Written by By Michelle Clancy — Associate IndeVet
When I found out I was pregnant, one of my good friends told me I would make an amazing mother because, “You know what it’s like to work with and care for things that can’t talk.”
At the time, I agreed with that logic,and while it has turned out to be true to a certain extent, I now would argue the contrary — becoming a mom has made me a better veterinarian.
Here are three ways becoming a mom has made me a better veterinarian.
1. Developing grace with clients
Clients can be frustrating, especially when little oversights on their part cause major headaches on ours.
I vividly remember my daughter’s well-check at the pediatrician just 48 hours after leaving the hospital. We forgot everything. Life had all of the sudden become so much so quickly we forgot every document and form we were told to bring; I didn’t even have my driver’s license to prove who I was. To us, just making it to the appointment was a win. To the receptionist, we were likely just another family with oversights causing her a headache.
During a shift a few weeks later I had a client in the building cancel their appointment. Confused, we received clarification that while the client had made it in, they had forgotten their pet at home. The brightside, however, was that they remembered their fecal sample and having a prior VCPR, we were able to be understanding and still address the major reason for the visit and get the client a ‘win’ for the day.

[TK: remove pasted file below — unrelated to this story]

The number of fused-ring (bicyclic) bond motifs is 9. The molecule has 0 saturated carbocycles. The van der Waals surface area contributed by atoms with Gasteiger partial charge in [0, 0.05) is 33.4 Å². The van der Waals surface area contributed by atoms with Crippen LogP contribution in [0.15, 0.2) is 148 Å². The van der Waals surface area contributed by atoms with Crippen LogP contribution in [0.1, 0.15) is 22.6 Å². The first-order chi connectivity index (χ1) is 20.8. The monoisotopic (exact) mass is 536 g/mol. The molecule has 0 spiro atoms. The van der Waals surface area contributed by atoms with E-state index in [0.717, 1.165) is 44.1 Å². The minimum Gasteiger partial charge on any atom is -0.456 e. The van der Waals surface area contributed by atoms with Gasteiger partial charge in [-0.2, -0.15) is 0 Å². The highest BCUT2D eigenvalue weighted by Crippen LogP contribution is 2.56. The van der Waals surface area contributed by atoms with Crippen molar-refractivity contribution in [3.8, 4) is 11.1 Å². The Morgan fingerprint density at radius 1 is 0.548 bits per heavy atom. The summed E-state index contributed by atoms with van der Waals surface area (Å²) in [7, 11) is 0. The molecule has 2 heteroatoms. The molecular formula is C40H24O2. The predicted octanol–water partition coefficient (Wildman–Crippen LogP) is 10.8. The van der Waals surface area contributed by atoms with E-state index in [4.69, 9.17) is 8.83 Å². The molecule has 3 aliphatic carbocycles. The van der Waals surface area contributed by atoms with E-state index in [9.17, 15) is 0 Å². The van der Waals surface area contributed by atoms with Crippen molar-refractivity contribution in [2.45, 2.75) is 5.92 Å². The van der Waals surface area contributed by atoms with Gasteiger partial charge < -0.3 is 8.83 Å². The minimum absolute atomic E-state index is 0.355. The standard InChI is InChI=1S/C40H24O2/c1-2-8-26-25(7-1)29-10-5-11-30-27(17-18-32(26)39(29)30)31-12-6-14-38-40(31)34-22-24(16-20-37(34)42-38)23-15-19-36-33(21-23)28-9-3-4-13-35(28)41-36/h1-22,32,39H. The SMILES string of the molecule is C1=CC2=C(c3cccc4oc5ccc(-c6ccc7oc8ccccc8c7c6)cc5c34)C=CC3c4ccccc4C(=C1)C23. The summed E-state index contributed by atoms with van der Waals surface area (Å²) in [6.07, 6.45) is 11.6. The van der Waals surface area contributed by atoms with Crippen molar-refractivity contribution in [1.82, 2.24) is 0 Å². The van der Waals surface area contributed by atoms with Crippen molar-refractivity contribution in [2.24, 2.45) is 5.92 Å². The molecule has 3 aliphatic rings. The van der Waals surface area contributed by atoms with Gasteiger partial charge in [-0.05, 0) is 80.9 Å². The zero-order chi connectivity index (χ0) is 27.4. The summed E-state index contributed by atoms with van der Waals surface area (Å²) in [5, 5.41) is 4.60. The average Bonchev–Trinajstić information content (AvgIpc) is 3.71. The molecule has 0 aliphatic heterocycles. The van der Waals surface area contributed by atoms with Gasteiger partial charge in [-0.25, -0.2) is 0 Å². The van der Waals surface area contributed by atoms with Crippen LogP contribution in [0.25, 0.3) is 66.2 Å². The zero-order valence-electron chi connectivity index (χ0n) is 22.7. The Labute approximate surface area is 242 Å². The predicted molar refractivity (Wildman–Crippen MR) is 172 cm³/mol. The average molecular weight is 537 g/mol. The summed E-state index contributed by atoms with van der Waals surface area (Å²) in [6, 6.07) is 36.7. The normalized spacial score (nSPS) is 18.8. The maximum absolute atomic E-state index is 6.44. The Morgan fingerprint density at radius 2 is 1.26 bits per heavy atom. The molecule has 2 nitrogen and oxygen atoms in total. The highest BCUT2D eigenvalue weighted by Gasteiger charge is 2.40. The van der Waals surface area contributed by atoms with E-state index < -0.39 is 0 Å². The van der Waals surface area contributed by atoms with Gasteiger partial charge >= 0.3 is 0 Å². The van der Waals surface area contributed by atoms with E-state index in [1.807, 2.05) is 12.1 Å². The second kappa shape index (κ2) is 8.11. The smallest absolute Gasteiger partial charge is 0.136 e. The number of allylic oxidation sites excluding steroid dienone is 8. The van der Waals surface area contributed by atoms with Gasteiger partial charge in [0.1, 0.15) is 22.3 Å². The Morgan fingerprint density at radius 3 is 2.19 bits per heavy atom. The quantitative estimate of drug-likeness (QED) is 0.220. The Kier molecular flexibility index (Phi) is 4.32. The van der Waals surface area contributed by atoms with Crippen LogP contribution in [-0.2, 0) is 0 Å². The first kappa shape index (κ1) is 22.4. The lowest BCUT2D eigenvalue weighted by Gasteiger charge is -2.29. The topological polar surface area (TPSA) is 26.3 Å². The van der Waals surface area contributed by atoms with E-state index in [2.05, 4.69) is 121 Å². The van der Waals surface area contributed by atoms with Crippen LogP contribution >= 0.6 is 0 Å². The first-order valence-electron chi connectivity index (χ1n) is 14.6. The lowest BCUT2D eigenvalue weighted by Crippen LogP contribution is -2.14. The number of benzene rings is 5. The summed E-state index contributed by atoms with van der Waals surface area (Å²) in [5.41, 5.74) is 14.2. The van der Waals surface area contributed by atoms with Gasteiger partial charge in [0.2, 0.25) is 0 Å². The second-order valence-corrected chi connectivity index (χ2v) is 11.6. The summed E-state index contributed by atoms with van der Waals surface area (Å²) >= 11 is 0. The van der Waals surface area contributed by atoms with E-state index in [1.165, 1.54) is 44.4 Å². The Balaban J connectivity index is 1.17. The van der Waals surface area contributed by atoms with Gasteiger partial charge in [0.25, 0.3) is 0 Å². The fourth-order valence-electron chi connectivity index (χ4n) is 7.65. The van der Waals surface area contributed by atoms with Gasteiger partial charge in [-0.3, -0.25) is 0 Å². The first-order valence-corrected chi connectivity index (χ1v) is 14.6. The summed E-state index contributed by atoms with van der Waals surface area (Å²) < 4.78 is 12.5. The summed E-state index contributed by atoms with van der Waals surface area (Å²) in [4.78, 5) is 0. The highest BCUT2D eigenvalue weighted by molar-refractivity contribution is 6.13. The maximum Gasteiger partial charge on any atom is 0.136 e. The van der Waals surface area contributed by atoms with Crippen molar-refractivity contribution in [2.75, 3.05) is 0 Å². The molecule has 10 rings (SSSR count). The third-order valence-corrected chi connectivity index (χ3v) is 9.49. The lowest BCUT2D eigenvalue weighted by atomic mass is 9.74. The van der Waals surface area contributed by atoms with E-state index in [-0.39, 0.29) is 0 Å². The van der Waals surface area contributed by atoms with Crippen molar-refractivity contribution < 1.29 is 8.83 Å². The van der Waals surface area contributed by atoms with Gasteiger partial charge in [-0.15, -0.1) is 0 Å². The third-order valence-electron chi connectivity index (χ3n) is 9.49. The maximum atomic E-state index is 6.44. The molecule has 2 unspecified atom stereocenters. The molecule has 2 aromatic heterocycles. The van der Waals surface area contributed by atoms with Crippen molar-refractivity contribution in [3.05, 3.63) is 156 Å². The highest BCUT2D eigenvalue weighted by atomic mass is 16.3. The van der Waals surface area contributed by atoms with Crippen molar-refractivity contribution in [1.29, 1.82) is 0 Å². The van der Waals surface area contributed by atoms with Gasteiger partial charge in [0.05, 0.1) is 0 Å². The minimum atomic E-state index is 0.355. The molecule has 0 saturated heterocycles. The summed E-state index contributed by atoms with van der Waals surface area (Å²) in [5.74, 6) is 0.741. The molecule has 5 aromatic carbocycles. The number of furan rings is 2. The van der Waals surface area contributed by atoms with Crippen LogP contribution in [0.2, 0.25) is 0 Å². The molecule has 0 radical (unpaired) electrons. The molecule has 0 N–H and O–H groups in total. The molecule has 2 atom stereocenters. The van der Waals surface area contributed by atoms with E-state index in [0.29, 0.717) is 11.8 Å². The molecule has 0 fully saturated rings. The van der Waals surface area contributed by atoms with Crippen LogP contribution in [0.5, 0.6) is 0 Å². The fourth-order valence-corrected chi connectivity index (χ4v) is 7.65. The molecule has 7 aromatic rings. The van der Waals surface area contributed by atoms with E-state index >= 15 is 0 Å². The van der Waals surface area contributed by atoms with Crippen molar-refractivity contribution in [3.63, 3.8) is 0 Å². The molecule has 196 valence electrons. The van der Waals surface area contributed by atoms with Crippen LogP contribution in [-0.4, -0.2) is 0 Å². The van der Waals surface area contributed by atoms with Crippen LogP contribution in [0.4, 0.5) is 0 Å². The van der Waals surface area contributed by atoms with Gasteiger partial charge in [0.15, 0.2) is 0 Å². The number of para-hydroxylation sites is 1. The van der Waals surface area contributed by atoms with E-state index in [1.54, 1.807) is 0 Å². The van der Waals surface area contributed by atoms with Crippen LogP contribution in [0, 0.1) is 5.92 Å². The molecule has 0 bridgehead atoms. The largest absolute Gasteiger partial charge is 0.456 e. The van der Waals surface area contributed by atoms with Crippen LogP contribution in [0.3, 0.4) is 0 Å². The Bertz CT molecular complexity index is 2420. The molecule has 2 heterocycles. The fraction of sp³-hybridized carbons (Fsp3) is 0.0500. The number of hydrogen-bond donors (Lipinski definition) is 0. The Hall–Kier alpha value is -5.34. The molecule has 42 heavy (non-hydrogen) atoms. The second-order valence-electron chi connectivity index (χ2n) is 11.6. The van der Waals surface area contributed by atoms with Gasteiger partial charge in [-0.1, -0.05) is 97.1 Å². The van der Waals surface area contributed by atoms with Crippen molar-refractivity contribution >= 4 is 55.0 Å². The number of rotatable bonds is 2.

I now understand how these seemingly incomprehensible faux-pas and oversights can creep their way into everyday life.
It can be hard to remember every sheet of paperwork when you don’t live those documents every day and there can be a lot of stress associated with going to the doctor, whether a pediatrician or veterinarian.
Those little stressors of worry for your child or pet add up and can cloud simple memory tasks. I think this is especially underappreciated for many cat owners who may face stress, guilt, and frustration each time they need to get their feline out of the house and into a new environment. Maybe a bit more grace on our part can go a long way in these situations.
2. Understanding that negative conditioning is REAL.
A not-so-funny thing happened to my husband when he took our eight month old to get her influenza vaccine. It had been a few months since our last well-check/vaccine appointment and it became strikingly apparent the ferocity negative conditioning can have on children. When the nurse practitioner entered the exam room, our daughter remained calm, but on the first motion of moving toward the exam table, chaos ensued.
It was clear she had made an association in the first few months of her life between being set on the exam table, the stethoscope, and an unpleasant experience (routine physical exam and vaccines). No amount of consolation could bring her back from the brink — the damage had been done.